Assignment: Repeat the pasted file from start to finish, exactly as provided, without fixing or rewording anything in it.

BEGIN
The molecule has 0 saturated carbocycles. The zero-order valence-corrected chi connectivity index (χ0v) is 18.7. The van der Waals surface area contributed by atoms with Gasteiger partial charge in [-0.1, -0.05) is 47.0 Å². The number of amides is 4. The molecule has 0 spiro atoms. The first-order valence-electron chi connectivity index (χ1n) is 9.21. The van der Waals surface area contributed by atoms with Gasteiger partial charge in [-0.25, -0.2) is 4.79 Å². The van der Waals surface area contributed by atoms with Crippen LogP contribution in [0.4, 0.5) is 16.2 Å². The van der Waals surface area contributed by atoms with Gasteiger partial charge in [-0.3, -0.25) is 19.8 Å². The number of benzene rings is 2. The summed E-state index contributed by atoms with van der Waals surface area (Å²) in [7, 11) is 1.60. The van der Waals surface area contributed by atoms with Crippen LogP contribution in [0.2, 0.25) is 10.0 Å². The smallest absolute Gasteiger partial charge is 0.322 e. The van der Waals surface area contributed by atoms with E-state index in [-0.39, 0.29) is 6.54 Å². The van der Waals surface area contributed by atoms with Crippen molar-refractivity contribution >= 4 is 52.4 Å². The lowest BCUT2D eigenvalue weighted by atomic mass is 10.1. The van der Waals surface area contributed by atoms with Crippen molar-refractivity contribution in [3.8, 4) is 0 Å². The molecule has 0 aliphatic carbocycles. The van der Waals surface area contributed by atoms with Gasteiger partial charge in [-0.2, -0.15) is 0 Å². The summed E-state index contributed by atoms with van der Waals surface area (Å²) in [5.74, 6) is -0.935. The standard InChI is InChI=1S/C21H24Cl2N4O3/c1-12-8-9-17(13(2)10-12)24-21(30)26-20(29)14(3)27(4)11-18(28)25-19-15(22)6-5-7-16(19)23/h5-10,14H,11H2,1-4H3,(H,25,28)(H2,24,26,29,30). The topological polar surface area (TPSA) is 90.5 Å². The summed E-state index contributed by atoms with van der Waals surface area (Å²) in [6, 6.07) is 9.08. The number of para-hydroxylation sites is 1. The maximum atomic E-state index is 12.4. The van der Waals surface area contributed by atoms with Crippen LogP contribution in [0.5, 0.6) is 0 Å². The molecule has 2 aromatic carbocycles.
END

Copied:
The molecule has 0 saturated carbocycles. The zero-order valence-corrected chi connectivity index (χ0v) is 18.7. The van der Waals surface area contributed by atoms with Gasteiger partial charge in [-0.1, -0.05) is 47.0 Å². The number of amides is 4. The molecule has 0 spiro atoms. The first-order valence-electron chi connectivity index (χ1n) is 9.21. The van der Waals surface area contributed by atoms with Gasteiger partial charge in [-0.25, -0.2) is 4.79 Å². The van der Waals surface area contributed by atoms with Crippen LogP contribution in [0.4, 0.5) is 16.2 Å². The van der Waals surface area contributed by atoms with Gasteiger partial charge in [-0.3, -0.25) is 19.8 Å². The number of benzene rings is 2. The summed E-state index contributed by atoms with van der Waals surface area (Å²) in [7, 11) is 1.60. The van der Waals surface area contributed by atoms with Crippen LogP contribution in [0.2, 0.25) is 10.0 Å². The smallest absolute Gasteiger partial charge is 0.322 e. The van der Waals surface area contributed by atoms with E-state index in [-0.39, 0.29) is 6.54 Å². The van der Waals surface area contributed by atoms with Crippen molar-refractivity contribution >= 4 is 52.4 Å². The lowest BCUT2D eigenvalue weighted by atomic mass is 10.1. The van der Waals surface area contributed by atoms with Crippen molar-refractivity contribution in [3.8, 4) is 0 Å². The molecule has 0 aliphatic carbocycles. The van der Waals surface area contributed by atoms with Gasteiger partial charge in [-0.2, -0.15) is 0 Å². The summed E-state index contributed by atoms with van der Waals surface area (Å²) in [5.74, 6) is -0.935. The standard InChI is InChI=1S/C21H24Cl2N4O3/c1-12-8-9-17(13(2)10-12)24-21(30)26-20(29)14(3)27(4)11-18(28)25-19-15(22)6-5-7-16(19)23/h5-10,14H,11H2,1-4H3,(H,25,28)(H2,24,26,29,30). The topological polar surface area (TPSA) is 90.5 Å². The summed E-state index contributed by atoms with van der Waals surface area (Å²) in [6, 6.07) is 9.08. The number of para-hydroxylation sites is 1. The maximum atomic E-state index is 12.4. The van der Waals surface area contributed by atoms with Crippen LogP contribution in [0.5, 0.6) is 0 Å². The molecule has 2 aromatic carbocycles.